Bamboo Loop full review
Best known for an impressive collection of interactive pen displays and digital drawing tablets, Bamboo Loop is the latest of Wacom's forays into the world of apps. Taking its name from the fun focused, entry level tablet, Bamboo Loop is all about connecting via creating, sharing user generated cards with friends, family and social networks, which essentially for now means Facebook, Twitter, Tumblr and Instagram. Cleverly, Wacom has made this process as simple as possible, so it has potentially much wider appeal than the typical audience for the company's products - designers, photographers, and the like.
Bamboo Loop offers a variety of styles and 'realistic inking tools' to get you started with the ability to take a suitably framed photo from within the app or by simply selecting from your photo library. Once taken or selected you can pick from a limited choice of styles - retro, sepia, black and white, contrast and templates - and add your own text and doodles. These marks can be deleted using the eraser tool, so you can practice making your mark making as legible as possible. Once you've built a collection of cards, you can happily flip through those associated with each individual, a potential memory box of hopefully happy and fun moments shared. While users can email and save photos cards, there currently appears to be no way of saving an image to your camera roll at a good quality size and resolution, which is disappointing when you consider the results make great eye candy.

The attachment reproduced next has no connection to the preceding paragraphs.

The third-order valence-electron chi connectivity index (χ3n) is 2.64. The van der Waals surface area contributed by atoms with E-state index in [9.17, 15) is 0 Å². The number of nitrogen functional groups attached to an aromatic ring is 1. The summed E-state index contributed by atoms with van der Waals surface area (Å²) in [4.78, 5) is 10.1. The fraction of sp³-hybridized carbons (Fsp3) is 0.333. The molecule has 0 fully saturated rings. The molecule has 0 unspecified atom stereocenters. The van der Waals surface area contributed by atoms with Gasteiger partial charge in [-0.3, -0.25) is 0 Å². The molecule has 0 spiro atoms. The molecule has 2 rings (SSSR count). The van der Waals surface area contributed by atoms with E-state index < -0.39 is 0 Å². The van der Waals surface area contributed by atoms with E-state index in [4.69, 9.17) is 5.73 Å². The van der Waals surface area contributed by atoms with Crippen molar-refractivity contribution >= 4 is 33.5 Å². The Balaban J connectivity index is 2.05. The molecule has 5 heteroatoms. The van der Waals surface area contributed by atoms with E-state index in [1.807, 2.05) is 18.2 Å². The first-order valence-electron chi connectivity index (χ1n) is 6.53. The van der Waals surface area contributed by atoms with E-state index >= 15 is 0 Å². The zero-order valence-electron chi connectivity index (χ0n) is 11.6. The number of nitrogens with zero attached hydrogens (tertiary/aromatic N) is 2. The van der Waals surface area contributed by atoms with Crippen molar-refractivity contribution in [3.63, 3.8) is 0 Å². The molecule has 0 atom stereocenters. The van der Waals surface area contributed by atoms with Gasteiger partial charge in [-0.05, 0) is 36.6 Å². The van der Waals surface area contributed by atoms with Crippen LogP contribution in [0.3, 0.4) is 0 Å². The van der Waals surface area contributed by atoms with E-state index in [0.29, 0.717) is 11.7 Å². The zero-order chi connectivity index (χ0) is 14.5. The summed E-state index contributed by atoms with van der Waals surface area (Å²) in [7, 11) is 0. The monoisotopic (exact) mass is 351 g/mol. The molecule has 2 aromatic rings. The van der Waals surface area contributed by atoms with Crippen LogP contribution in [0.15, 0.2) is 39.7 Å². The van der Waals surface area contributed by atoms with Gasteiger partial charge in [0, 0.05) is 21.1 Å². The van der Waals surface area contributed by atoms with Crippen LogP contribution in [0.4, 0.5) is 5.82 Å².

While Bamboo Loop is free it comes with a range of tempting extras, with the ability to browse and buy additional styles including frames, type, patterns, art and vintage. At £1.49 each, buying all the current Top In-App Purchases will cost you a whopping £13 plus. As each pack only contains a small selection of styles, which while seductive hardly seems value for money, it's an even tougher call to justify. While finger friendly, Wacom suggests the app performs best with a stylus, a Wacom one at that, which only adds to the cost. For instance the Wacom recommended Bamboo Stylus Mini costs £12.99, while the Bamboo Stylus solo costs £24.99, the Bamboo Stylus duo £34.99. Each stylus appeals well beyond the app but you have to wonder how Wacom's policies here will entice new and casual users?
One other noticeable issue with this new app is accessing your contacts for sharing, which at launch proved a buggy process we eventually overcame, although we are not sure how. You would hope such a serious bug would have been quashed long before the app arrived on the iTunes App Store, spotted either by Wacom or Apple. Additionally, if you find yourself hooked on sending and receiving cards, you might want to disable notifications - under iOS Settings > Notifications - to avoid yet another distraction from your digital life.